Luka and friends demonstrate how to keep your dog’s teeth shiny and clean!
Archives for February 2014
Indi was a rescue dog, and was lucky enough to find a wonderful home. She is one of our favorite patients, always excited to come to the clinic for her pedicures and treatments.
Indi has a condition called Addison’s disease. Her adrenal glands do not respond to stress properly, but you wouldn’t know this to meet her. When she comes to visit, she is jumping and vocal and tail-wagging. We actually don’t have many photos of her, because they come out blurry.
Indi also LOVES food. She demands treats during her visits, and we’ve learned that she was not taught be gentle when she was young, so we have to give the treats a little toss. This means that it’s difficult to see into her mouth, and impossible for her owners to brush her teeth at home.
When we noticed that Indi had dental disease, we had to plan the anesthetic carefully because of her condition. Her owners were understandably nervous.
Once we were able to look inside her mouth, we found a lot of tartar and several teeth that needed to be removed.
Indi went home the same day, and this is how she looked when she came back for her two week recheck:
Indi is more active, playing and eating better than ever. Her owners are delighted, because they have their ‘crazy girl’ back!
Once the dental assessment was complete for Cuddles, Dr. DeMille began to remove the diseased teeth. Some teeth were loose, or had a single root. Those teeth were loosened by using an instrument called an elevator and then lifted out by a pair of dental forceps, shaped like pliers.
More complex teeth, like molars, have 3 roots and need to be split or removed from the socket using a high-speed drill, similar to one you may have seen at your dentist’s office.
Once the tooth was loosened, it was removed with the forceps.
After teeth are removed from our pets, we use surgical suture to place stitches and close the site where the tooth was removed. This protects the bone and helps to aid in healing.
These stitches are placed using very fine suture material that will break down on its own, so there is no need to have the stitches removed. This is what Cuddles’ extraction site looked like after a large tooth was removed and the stitches placed.
After the dental surgery was done, Cuddles’ remaining teeth were polished and her mouth was rinsed out.
When we were finished, Cuddles was woken up from anesthetic and kept on a heated bed in our treatment room so that she could be watched closely as she recovered.
And that was Cuddles’ dental day at Richmond Veterinary Clinic.
If you have questions about our dental procedures, or any pet health questions, please feel free to call any time. (613) 354-2330.
We are back with Cuddles again to continue her dental adventures.
When the tartar has been removed from the teeth, above and below the gumline, then the veterinarian can determine which teeth are healthy, and which are not. Unhealthy teeth are generally removed, although veterinary dental specialists do have more advanced treatments (like root canals, caps and crowns) that can save diseased teeth.
Cuddles’ teeth were examined, one-by-one, and a probe was used to see how much space there was between the gum and the tooth.
We also use dental x-rays to see the tooth root below the gumline.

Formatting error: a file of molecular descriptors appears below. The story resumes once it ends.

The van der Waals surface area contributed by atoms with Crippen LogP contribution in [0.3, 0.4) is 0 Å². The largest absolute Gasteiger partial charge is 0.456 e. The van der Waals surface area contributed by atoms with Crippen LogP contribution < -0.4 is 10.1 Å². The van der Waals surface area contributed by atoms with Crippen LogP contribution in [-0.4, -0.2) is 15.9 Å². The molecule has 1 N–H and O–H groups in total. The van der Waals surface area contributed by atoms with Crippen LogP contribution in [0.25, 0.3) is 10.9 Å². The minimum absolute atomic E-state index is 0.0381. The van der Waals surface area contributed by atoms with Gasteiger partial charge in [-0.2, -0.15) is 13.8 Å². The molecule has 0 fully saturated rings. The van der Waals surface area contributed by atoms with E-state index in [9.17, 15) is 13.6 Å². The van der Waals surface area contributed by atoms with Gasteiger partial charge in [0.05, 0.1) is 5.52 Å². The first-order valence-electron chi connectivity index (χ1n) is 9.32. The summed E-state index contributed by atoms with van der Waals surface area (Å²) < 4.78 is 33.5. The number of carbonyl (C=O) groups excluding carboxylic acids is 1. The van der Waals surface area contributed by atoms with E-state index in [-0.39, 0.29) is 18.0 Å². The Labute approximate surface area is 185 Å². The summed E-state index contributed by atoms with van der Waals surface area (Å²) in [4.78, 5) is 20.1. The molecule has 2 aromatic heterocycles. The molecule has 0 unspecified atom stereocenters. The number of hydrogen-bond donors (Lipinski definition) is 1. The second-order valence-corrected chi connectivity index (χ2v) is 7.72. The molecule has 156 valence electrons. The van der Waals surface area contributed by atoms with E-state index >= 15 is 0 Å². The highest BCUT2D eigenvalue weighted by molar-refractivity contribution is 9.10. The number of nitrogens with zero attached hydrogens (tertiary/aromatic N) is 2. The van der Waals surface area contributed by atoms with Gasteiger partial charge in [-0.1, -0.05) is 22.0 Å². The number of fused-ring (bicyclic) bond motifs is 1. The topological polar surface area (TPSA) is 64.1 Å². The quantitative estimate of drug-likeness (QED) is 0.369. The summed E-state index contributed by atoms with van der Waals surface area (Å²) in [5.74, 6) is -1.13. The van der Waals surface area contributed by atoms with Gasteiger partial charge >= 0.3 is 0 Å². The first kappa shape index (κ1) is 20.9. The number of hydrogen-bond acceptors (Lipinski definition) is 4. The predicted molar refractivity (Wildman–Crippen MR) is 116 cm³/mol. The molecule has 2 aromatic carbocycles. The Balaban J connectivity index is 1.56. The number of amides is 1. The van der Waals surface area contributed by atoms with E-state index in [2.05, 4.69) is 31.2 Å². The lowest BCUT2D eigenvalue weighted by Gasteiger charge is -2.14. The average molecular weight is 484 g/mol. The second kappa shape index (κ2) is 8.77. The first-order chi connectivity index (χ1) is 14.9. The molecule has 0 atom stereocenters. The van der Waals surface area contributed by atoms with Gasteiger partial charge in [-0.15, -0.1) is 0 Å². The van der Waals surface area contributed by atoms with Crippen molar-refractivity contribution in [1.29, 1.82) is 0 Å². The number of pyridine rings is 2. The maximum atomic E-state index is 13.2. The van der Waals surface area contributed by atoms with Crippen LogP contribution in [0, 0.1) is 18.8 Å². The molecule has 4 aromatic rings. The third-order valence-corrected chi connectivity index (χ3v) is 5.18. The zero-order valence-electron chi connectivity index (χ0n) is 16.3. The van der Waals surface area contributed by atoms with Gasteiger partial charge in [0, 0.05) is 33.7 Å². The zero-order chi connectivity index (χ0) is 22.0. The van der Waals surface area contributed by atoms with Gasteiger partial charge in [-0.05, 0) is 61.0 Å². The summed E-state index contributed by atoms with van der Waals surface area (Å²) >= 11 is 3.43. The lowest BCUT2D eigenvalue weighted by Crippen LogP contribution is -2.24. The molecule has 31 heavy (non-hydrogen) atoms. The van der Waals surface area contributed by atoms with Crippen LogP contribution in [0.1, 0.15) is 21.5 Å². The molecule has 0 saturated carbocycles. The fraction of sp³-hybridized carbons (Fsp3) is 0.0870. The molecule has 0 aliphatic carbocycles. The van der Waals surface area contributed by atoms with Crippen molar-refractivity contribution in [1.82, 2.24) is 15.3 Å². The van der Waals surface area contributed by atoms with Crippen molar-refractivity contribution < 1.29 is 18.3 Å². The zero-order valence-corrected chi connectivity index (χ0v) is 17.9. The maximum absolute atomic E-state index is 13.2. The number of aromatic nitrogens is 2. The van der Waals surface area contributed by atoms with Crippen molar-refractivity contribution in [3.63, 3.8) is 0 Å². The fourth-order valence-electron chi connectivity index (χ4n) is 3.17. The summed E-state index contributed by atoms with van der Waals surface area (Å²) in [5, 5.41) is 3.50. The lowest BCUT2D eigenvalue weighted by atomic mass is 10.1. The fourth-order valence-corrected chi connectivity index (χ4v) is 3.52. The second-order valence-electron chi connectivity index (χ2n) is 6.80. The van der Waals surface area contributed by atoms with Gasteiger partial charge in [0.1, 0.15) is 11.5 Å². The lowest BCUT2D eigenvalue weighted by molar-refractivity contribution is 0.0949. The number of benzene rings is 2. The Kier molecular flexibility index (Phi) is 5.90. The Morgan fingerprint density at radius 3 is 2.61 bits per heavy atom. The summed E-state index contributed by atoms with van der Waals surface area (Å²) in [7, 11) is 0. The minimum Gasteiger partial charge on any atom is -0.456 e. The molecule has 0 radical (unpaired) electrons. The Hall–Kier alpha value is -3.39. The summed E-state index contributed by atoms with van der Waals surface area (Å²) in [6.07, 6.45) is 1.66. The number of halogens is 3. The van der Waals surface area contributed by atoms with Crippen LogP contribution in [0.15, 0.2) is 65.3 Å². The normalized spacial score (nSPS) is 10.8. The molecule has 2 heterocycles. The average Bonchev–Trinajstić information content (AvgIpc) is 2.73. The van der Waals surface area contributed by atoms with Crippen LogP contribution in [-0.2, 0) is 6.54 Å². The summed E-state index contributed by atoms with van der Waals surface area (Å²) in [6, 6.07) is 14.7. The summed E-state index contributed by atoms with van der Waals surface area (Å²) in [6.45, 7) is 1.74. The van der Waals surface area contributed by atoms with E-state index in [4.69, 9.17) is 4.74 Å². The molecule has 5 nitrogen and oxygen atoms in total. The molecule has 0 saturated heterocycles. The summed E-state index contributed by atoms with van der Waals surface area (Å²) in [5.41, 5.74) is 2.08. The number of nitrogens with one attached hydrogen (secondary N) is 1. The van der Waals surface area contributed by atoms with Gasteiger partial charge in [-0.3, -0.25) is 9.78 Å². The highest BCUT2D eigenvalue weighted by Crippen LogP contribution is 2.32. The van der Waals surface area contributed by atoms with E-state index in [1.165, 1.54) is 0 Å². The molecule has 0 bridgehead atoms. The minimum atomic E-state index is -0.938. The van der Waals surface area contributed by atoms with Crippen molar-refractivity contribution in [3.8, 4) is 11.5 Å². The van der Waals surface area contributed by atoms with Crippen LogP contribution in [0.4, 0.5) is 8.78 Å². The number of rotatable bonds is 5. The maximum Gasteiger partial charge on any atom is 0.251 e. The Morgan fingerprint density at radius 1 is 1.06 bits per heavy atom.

This is our dental xray machine, positioned to take one view of Cuddles’ teeth. We need to take several xrays to see all the roots of all the teeth.
Here is a close-up of how we would place a dental xray film.
Once the dental xrays are developed, the veterinarian can determine which teeth are diseased. These teeth will be removed.
Tomorrow, we will continue with Cuddles dental day at Richmond Veterinary Clinic.
When your pet comes to Richmond Veterinary Clinic for a dental procedure, there are several steps involved in the process and we’d like to show you what a day at the clinic looks like for a dentistry patient.
Our photo model’s owners graciously allowed us to use her image, but would like her to remain anonymous, so we will call her Cuddles.
After Cuddles was checked in for the day, she received a full physical examination from Dr. DeMille. Even if she was seen the day before in an appointment, this examination is still done. We also offer pre-anesthetic blood testing to check internal organ values, and chest x-rays for older pets. These procedures are done before any medications are given, to minimize the risk of anesthesic problems.
Once the physical examination was done, Cuddles received a sedative mixed with a pain reliever and was given some time to rest in her kennel.
After the sedative took effect, an IV catheter was placed to allow us to give the anesthetic medications, fluids and pain relievers during the procedure. This is also a safety measure. If Cuddles was to have any problems during her procedure, we have a secure IV access to give emergency drugs. (Cuddles had an uneventful anesthetic, by the way.)
The general anesthetic was started with an IV injection of medications, and then a breathing tube was placed into her windpipe to allow us to deliver oxygen and anesthetic gas. During a dentistry, the breathing tube is also very important for safety — it protects the lungs from the tartar and spray of the cleaning.
While the pets at Richmond Veterinary Clinic are under general anesthetic, our registered technicians monitor their vital signs including blood pressure. Anesthetic drugs often will make the blood pressure drop. By monitoring and giving intravenous fluids throughout the procedure, we can detect and treat any blood pressure changes.
The registered technicians also perform our dental cleanings. Here is Cuddles’ before picture:
Just like a dental hygienist cleans our teeth, the technicians cleaned Cuddles’ teeth using hand instruments and an ultrasonic descaler.